By a News Reporter-Staff News Editor at Clinical Trials Week -- Investigators publish new report on Clinical Research. According to news reporting originating in Boston, Massachusetts, by NewsRx journalists, research stated, "Computerized navigation improves the accuracy of minimally invasive pedicle screw placement during spine surgery. Such navigation, however, exposes both the patient and the staff to radiation during surgery."
The news reporters obtained a quote from the research from Massachusetts General Hospital, "To avoid intraoperative exposure to radiation, tracked ultrasound snapshots-ultrasound image frames coupled with corresponding spatial positions-could be used to map preoperatively defined screw plans into the intraoperative coordinate frame. The feasibility of such an approach, however, has not yet been investigated. Are there vertebral landmarks that can be identified using tracked ultrasound snapshots? Can tracked ultrasound snapshots allow preoperative pedicle screw plans to be accurately mapped-compared with CT-derived pedicle screw plans-into the intraoperative coordinate frame in a simulated setting? Ultrasound visibility of registration landmarks was checked on volunteers and phantoms. An ultrasound machine with integrated electromagnetic tracking was used for tracked ultrasound acquisition. Registration was performed using 3D Slicer open-source software (www.slicer.org). Two artificial lumbar spine phantoms were used to evaluate registration accuracy of pedicle screw plans using tracked ultrasound snapshots. Registration accuracy was determined by comparing the ultrasound-derived plans with the CT-derived plans. The four articular processes proved to be identifiable using tracked ultrasound snapshots. Pedicle screw plans were registered to the intraoperative coordinate system using landmarks. The registrations were sufficiently accurate in that none of the registered screw plans intersected the pedicle walls. Registered screw plan positions had an error less than 1.28 +/- A 1.37 mm (average +/- A SD) in each direction and an angle difference less than 1.92A degrees A A +/- A 1.95A degrees around each axis relative to the CT-derived positions. Registration landmarks could be located using tracked ultrasound snapshots and permitted accurate mapping of pedicle screw plans to the intraoperative coordinate frame in a simulated setting."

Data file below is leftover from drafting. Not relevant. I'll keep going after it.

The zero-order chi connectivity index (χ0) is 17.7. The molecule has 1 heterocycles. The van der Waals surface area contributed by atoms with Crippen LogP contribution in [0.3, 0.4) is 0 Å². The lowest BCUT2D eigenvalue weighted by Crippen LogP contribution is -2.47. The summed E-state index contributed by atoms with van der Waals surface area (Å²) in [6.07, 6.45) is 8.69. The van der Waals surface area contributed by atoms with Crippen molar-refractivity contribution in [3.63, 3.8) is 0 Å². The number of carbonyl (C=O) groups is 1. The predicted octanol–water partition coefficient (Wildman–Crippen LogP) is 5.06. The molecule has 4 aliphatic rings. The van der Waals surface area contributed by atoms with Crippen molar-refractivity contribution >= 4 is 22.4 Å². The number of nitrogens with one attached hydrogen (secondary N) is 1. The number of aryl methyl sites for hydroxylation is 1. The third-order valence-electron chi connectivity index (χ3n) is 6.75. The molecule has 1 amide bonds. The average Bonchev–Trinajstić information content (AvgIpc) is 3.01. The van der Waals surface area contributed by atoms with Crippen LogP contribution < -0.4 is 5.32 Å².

According to the news reporters, the research concluded: "Tracked ultrasound may allow accurate computer-navigated pedicle screw placement while avoiding ionizing radiation in the operating room; however, further studies that compare this approach with other navigation techniques are needed to confirm the practical use of this new approach."
For more information on this research see: Tracked Ultrasound Snapshots in Percutaneous Pedicle Screw Placement Navigation: A Feasibility Study. Clinical Orthopaedics and Related Research, 2013;471(12):4047-4055. Clinical Orthopaedics and Related Research can be contacted at: Springer, 233 Spring St, New York, NY 10013, USA. (Springer - www.springer.com; Clinical Orthopaedics and Related Research - www.springerlink.com/content/0009-921x/)
Our news correspondents report that additional information may be obtained by contacting T. Ungi, Massachusetts General Hospital, Dept. of Orthoped Surg, Boston, MA 02114, United States. Additional authors for this research include E. Moult, J.H. Schwab and G. Fichtinger (see also Clinical Research).
Keywords for this news article include: Boston, Surgery, Massachusetts, United States, Clinical Research, North and Central America, Clinical Trials and Studies
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